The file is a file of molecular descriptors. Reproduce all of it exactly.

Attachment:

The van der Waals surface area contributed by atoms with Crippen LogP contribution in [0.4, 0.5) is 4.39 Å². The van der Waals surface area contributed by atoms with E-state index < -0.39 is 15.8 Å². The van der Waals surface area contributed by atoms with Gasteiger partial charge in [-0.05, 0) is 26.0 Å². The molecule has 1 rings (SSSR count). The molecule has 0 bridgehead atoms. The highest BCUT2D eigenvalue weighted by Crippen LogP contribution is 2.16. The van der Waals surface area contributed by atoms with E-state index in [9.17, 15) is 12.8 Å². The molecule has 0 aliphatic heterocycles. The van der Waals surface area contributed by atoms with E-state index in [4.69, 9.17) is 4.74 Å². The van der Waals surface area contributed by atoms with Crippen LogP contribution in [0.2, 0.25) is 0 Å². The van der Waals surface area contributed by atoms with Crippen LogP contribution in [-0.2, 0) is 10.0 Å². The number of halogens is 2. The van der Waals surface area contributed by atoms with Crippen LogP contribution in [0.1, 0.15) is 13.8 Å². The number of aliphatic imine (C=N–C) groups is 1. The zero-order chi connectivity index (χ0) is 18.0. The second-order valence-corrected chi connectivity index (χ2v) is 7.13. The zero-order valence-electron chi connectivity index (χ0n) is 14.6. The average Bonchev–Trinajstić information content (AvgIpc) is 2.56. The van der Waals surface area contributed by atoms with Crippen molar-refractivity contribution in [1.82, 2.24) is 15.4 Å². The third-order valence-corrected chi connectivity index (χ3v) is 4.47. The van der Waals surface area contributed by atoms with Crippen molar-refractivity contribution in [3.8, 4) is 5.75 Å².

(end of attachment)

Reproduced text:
The van der Waals surface area contributed by atoms with Crippen LogP contribution in [0.4, 0.5) is 4.39 Å². The van der Waals surface area contributed by atoms with E-state index < -0.39 is 15.8 Å². The van der Waals surface area contributed by atoms with Gasteiger partial charge in [-0.05, 0) is 26.0 Å². The molecule has 1 rings (SSSR count). The molecule has 0 bridgehead atoms. The highest BCUT2D eigenvalue weighted by Crippen LogP contribution is 2.16. The van der Waals surface area contributed by atoms with E-state index in [9.17, 15) is 12.8 Å². The molecule has 0 aliphatic heterocycles. The van der Waals surface area contributed by atoms with E-state index in [4.69, 9.17) is 4.74 Å². The van der Waals surface area contributed by atoms with Crippen LogP contribution in [0.2, 0.25) is 0 Å². The van der Waals surface area contributed by atoms with Crippen LogP contribution in [-0.2, 0) is 10.0 Å². The number of halogens is 2. The van der Waals surface area contributed by atoms with Crippen LogP contribution in [0.1, 0.15) is 13.8 Å². The number of aliphatic imine (C=N–C) groups is 1. The zero-order chi connectivity index (χ0) is 18.0. The second-order valence-corrected chi connectivity index (χ2v) is 7.13. The zero-order valence-electron chi connectivity index (χ0n) is 14.6. The average Bonchev–Trinajstić information content (AvgIpc) is 2.56. The van der Waals surface area contributed by atoms with Crippen molar-refractivity contribution in [1.82, 2.24) is 15.4 Å². The third-order valence-corrected chi connectivity index (χ3v) is 4.47. The van der Waals surface area contributed by atoms with Crippen molar-refractivity contribution in [3.8, 4) is 5.75 Å².